by Gideon Lazar
In his encyclical, Laudato Si’, Pope Francis lays out a devastating critique of the excesses of modern society and the effects of this on the environment. While the encyclical has often been considered as an element of the wider secular environmentalist movement, this is the wrong setting for it. Rather, the encyclical is grounded within the Catholic theologies of creation and of politics. If taken seriously, the encyclical can be taken as a deathblow to the contemporary scientific understanding of the cosmos and to the politics of secular liberalism.
In chapter two of Laudato Si’, the Holy Father lays out the theology of creation. The section begins by explaining how God created man with three different relations: “with God, with our neighbour and with the earth itself” (66). We see this in Genesis 2. God speaks to man, man speaks to woman, and man speaks to the animals. However, we also see that these three relationships are not equal. There is a Dionysian hierarchy of goods, with God as the highest good, and then going down through the angels, man, and all of creation. Francis stresses this hierarchy of goods in many places. For example, he calls on us “to praise God the Creator” (72) and complains of those who “combat trafficking in endangered species while remaining completely indifferent to human trafficking, unconcerned about the poor, or undertaking to destroy another human being deemed unwanted” (91).
This is not to say that care for creation is unimportant. After all, this is exactly what the encyclical is about. Francis refers to creation as a “common good” as it is something we can all share in (23). Likewise, Francis draws on the concept of exitus and reditus when he argues that just as God created all things, these creatures “give glory to God by their very existence” and “convey their message to us” (33). God’s ad extra work goes down through the great chain of being which then returns that gift of love back through the chain to God. In terms of our relations with animals, this means we have a duty to care for them and in return they serve us in a variety of ways.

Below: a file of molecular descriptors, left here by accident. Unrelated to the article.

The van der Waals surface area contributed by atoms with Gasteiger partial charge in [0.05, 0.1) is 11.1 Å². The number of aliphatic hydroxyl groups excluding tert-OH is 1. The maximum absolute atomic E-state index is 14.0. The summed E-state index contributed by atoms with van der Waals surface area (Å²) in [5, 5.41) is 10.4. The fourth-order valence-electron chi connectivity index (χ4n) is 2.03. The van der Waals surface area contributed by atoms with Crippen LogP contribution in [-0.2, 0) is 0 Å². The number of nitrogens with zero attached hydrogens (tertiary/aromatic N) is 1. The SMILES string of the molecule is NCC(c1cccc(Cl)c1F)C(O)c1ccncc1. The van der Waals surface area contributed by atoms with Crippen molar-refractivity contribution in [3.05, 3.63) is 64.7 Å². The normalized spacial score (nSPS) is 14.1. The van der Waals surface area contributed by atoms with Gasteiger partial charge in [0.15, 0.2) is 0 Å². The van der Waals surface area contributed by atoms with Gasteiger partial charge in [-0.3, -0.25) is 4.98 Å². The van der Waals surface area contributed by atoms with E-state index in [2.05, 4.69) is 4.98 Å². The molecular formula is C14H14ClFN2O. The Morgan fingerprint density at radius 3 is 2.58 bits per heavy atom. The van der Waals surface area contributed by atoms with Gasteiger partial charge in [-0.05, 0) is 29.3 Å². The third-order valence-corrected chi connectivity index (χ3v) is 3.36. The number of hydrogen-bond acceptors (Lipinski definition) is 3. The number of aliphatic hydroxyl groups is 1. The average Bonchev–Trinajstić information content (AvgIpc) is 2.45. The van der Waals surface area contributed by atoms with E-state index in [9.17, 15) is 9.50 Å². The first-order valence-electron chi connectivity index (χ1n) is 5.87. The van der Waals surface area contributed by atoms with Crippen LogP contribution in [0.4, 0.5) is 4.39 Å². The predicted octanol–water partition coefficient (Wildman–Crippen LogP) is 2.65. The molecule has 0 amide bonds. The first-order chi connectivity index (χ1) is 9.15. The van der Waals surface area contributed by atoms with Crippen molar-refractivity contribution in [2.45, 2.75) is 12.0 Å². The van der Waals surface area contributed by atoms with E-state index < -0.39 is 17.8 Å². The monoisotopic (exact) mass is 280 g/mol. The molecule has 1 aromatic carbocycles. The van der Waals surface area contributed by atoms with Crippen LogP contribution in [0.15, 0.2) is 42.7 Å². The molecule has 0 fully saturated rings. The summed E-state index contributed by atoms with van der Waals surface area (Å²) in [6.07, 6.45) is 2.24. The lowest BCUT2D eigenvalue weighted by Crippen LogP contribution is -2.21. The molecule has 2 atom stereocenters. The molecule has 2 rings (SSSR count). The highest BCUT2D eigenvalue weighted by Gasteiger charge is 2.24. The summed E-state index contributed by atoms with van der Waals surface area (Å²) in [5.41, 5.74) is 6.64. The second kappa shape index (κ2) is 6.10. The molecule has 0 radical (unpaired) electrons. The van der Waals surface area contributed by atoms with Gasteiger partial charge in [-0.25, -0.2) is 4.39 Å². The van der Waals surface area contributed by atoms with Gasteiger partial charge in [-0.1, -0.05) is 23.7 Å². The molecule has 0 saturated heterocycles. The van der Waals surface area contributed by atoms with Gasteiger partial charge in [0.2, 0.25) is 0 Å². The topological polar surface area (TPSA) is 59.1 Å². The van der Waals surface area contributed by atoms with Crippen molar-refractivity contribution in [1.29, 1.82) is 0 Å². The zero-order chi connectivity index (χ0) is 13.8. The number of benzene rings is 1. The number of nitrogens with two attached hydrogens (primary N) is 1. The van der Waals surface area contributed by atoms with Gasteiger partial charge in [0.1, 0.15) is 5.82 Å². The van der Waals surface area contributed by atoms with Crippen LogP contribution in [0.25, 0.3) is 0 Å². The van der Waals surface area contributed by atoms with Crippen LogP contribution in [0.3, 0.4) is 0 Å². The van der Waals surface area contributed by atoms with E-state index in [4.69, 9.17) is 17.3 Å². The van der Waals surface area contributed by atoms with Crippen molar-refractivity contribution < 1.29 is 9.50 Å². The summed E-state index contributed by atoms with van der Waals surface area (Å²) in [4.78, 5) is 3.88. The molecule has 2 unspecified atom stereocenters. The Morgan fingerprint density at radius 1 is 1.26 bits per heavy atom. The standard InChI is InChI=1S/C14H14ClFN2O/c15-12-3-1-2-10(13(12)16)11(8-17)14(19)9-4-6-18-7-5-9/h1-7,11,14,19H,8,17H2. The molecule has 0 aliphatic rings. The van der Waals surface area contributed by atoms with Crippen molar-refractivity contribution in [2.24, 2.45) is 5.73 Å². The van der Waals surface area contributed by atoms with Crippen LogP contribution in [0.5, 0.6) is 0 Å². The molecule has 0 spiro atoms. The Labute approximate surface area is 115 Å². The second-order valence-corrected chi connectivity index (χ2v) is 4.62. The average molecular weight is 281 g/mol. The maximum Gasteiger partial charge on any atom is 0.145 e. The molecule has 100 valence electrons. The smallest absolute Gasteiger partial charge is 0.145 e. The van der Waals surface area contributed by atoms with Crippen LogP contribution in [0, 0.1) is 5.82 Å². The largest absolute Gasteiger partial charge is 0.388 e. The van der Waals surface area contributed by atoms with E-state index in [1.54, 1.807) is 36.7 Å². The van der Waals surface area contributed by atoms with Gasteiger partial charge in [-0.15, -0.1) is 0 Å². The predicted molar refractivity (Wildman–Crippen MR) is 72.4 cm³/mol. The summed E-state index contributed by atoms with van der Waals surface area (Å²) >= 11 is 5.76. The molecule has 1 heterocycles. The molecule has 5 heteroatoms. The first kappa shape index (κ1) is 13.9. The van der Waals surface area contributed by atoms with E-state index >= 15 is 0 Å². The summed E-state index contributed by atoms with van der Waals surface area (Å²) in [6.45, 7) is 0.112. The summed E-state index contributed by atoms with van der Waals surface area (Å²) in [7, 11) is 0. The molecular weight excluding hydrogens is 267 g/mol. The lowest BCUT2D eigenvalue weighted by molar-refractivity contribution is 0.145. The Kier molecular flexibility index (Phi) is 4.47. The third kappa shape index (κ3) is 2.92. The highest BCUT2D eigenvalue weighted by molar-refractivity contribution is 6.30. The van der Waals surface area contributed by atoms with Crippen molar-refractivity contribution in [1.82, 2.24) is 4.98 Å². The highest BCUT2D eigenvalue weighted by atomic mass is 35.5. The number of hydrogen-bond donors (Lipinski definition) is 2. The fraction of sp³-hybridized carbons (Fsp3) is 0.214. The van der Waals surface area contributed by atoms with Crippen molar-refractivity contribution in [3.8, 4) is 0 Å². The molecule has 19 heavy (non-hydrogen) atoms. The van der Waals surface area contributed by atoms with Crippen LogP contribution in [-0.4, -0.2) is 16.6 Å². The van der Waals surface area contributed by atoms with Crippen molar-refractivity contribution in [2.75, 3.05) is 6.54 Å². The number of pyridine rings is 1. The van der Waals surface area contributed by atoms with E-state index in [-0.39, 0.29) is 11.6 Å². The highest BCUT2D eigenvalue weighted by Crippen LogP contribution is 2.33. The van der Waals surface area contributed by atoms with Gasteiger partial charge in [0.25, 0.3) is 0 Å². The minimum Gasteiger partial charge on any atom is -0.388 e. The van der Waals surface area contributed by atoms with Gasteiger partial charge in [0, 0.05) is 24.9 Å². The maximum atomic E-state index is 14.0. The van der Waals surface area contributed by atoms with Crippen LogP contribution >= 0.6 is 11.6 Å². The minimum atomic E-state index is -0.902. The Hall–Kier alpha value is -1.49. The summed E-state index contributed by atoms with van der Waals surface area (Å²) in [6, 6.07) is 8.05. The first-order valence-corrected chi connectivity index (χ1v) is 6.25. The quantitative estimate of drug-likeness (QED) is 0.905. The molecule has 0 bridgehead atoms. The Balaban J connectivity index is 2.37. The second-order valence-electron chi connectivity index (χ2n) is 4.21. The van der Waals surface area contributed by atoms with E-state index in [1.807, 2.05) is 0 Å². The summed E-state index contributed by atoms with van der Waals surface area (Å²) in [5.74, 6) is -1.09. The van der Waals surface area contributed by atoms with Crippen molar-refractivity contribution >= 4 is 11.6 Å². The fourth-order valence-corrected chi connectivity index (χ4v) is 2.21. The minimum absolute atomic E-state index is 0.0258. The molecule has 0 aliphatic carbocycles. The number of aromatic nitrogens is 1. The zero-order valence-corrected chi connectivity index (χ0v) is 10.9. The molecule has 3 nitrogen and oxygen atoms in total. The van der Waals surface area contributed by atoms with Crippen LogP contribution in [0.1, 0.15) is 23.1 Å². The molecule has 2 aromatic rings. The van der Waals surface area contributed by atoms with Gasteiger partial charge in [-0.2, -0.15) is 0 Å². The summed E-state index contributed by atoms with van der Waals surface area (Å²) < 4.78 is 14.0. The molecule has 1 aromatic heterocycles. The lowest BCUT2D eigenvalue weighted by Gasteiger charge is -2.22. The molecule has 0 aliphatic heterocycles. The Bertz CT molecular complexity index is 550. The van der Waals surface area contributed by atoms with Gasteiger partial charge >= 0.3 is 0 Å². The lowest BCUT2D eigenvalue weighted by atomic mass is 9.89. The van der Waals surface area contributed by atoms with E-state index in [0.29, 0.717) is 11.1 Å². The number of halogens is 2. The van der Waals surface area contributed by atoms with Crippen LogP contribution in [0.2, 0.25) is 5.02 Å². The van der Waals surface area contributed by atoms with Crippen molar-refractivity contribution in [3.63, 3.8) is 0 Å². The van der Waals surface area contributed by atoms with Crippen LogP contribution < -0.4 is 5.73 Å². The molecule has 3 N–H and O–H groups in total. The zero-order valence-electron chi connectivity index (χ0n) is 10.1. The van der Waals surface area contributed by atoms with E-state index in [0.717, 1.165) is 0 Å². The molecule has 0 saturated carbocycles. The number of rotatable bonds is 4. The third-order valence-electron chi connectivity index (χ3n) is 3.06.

Francis points out how “these three vital relationships have been broken, both outwardly and within us. This rupture is sin. The harmony between the Creator, humanity and creation as a whole was disrupted” (66). Man is in the middle of the great chain of being, and so God set up man as a priest in the garden to mediate His life to the creation. Sin destroys this connection. Sin not only destroys relations between men and between man and God, but also between man and creation because it ruptures this chain of being. For example, when Cain kills Abel, God tells Cain that “the voice of your brother’s blood is crying to me from the ground. And now you are cursed from the ground, which has opened its mouth to receive your brother’s blood from your hand. When you till the ground, it shall no longer yield to you its strength” (Gen 4:10-12, cf. LS 70). The effects of Cain’s sin seep down into the very fabric of creation and this has a very real effect on Cain’s agricultural production. Sin continues on the Earth regardless though, and eventually the world becomes so filled with violence that “all the fountains of the great deep burst forth and the windows of the heavens were opened” (Gen 7:11, c.f. LS 70). The Earth itself comes forth to prosecute the violence against it.